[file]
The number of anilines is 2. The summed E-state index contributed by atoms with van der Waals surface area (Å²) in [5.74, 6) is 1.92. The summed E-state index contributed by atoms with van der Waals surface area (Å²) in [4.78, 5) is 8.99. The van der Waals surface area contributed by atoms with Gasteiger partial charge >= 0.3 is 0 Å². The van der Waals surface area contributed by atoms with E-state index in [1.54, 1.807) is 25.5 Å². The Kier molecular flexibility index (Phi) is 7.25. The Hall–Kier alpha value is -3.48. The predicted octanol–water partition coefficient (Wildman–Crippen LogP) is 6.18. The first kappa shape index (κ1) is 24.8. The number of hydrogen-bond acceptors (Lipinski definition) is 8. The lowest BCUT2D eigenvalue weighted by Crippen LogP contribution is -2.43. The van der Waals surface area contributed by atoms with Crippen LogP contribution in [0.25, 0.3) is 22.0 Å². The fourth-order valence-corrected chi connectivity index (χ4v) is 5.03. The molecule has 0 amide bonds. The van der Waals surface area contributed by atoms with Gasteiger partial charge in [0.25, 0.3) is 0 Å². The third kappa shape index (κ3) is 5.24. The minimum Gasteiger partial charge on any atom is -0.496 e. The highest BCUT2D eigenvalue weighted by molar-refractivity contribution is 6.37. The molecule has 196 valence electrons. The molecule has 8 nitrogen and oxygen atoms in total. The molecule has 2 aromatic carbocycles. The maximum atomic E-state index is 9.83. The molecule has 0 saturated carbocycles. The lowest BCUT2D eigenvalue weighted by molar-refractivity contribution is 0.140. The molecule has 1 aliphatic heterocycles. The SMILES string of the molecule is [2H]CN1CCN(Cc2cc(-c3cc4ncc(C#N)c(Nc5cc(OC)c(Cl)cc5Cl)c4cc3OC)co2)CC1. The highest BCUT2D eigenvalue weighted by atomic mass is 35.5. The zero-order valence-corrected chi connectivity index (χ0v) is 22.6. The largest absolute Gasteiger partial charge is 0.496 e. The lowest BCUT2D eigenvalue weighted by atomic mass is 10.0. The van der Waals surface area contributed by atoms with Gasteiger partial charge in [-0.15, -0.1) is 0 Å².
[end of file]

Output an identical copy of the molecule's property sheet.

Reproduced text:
The number of anilines is 2. The summed E-state index contributed by atoms with van der Waals surface area (Å²) in [5.74, 6) is 1.92. The summed E-state index contributed by atoms with van der Waals surface area (Å²) in [4.78, 5) is 8.99. The van der Waals surface area contributed by atoms with Gasteiger partial charge >= 0.3 is 0 Å². The van der Waals surface area contributed by atoms with E-state index in [1.54, 1.807) is 25.5 Å². The Kier molecular flexibility index (Phi) is 7.25. The Hall–Kier alpha value is -3.48. The predicted octanol–water partition coefficient (Wildman–Crippen LogP) is 6.18. The first kappa shape index (κ1) is 24.8. The number of hydrogen-bond acceptors (Lipinski definition) is 8. The lowest BCUT2D eigenvalue weighted by Crippen LogP contribution is -2.43. The van der Waals surface area contributed by atoms with Crippen LogP contribution in [0.25, 0.3) is 22.0 Å². The fourth-order valence-corrected chi connectivity index (χ4v) is 5.03. The molecule has 0 amide bonds. The van der Waals surface area contributed by atoms with Gasteiger partial charge in [0.25, 0.3) is 0 Å². The third kappa shape index (κ3) is 5.24. The minimum Gasteiger partial charge on any atom is -0.496 e. The highest BCUT2D eigenvalue weighted by molar-refractivity contribution is 6.37. The molecule has 196 valence electrons. The molecule has 8 nitrogen and oxygen atoms in total. The molecule has 2 aromatic carbocycles. The maximum atomic E-state index is 9.83. The molecule has 0 saturated carbocycles. The lowest BCUT2D eigenvalue weighted by molar-refractivity contribution is 0.140. The molecule has 1 aliphatic heterocycles. The SMILES string of the molecule is [2H]CN1CCN(Cc2cc(-c3cc4ncc(C#N)c(Nc5cc(OC)c(Cl)cc5Cl)c4cc3OC)co2)CC1. The highest BCUT2D eigenvalue weighted by atomic mass is 35.5. The zero-order valence-corrected chi connectivity index (χ0v) is 22.6. The largest absolute Gasteiger partial charge is 0.496 e. The lowest BCUT2D eigenvalue weighted by atomic mass is 10.0. The van der Waals surface area contributed by atoms with Gasteiger partial charge in [-0.15, -0.1) is 0 Å².